I won’t be a silent president, says new Pakistan president

“I will play my role to improve education and health sectors of the country, (and ensure the) provision of basic facilities to the common man while remaining within the constitution’s ambit,” Alvi said after being sworn in on Sunday. (AFP/File)
Updated 09 September 2018

I won’t be a silent president, says new Pakistan president

  • Arif Alvi delivers message after being sworn in as the country’s 13th president
  • Can play a critical role in projecting a positive image of the country on the international stage, analysts say

ISLAMABAD: Assuming office as Pakistan’s 13th head of state on Sunday, Dr. Arif Alvi said that he would fulfill all responsibilities toward the development of the country and not be a “silent president.”
“I will play my role to improve education and health sectors of the country, (and ensure the) provision of basic facilities to the common man while remaining within the constitution’s ambit,” he said after being sworn in on Sunday.
Outgoing President Mamnoon Hussain’s five-year term ended on Saturday.




Dr. Arif Alvi being administered the oath as President of Pakistan by Chief Justice Mian Saqib Nisar at the Aiwan-e-Sadr, Islamabad on Sept. 9, 2018.

Alvi, a founding member of the ruling Pakistan Tehreek-e-Insaf party, was administered the oath of office by Chief Justice Mian Saqib Nisar, in a simple ceremony at the President House, in Islamabad.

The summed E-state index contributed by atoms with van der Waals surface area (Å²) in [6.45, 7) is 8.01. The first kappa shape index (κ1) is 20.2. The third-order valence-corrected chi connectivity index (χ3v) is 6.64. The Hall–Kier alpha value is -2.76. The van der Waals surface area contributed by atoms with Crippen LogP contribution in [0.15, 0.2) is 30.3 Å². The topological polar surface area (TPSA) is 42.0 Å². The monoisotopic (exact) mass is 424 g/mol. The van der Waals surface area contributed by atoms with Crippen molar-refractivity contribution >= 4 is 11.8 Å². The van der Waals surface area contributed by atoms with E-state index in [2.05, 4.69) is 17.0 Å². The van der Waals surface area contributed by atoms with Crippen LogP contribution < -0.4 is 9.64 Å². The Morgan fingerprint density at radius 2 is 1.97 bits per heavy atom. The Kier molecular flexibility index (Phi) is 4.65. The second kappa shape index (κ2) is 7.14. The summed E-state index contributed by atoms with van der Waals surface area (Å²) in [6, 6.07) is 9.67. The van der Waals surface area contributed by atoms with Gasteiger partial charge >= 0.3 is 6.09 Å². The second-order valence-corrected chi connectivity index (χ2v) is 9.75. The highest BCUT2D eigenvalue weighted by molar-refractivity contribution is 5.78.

Prime Minister Imran Khan attended the ceremony along with Army Chief Gen Qamar Bajwa, Saudi and Chinese diplomats — including Saudi Arabia’s Minister of Media Dr. Awwad Al-Awwad.




Front row from left; Chinese foreign minister Wang Yi, Saudi Arabia’s Minister of Media Dr. Awwad Al-Awwad, Pakistan’s Minister of Defence Pervez Khattak, and Federal Minister for Railways Sheikh Rashid Ahmad. (Photo courtesy: Screen grab/24 News)

Pitched against two challengers from the opposition parties, Alvi won the presidential election on Sept. 4 by securing 352 votes.
Political analysts said that while the role of the president is limited, Alvi can make his presence felt in the democratic setup.
“Pakistan is a vibrant democracy and in the parliamentary form of government, the president of the country has a limited constitutional role to play,” Professor Tahir Malik, an academic and a political analyst, told Arab News.
Malik said that as the founding member of the ruling party and a strong ally of Prime Minister Imran Khan, Alvi could “try to play a role for the unity of the nation on important issues like terrorism, sectarianism and water scarcity.”
Zaigham Khan, another political analyst, said that while he agrees with Malik, Alvi can still play a critical role by projecting a positive image of the country on the international stage.
“He is a vibrant and dynamic personality, and we hope he will utilize the public resources for the betterment of the people and this country,” Khan told Arab News.
In Pakistan, the president holds a symbolic place — the entire administrative authority lies with the prime minister and the president exercises his powers upon recommendations of the prime minister.
The president has, however, constitutional powers to grant pardon, reprieve and respite, and to remit, suspend or commute any sentence passed by any court, tribunal or other authority.
The prime minister is also bound under the constitution to keep the president informed on all matters of internal and foreign policy and on all legislative proposals that the federal government intends to bring before the Parliament.
Being head of the state, the president cannot interfere in administrative matters of the government but can advise the Cabinet on matters of policy.


India sends 36 ministers to restive Kashmir on charm offensive

Updated 18 January 2020

India sends 36 ministers to restive Kashmir on charm offensive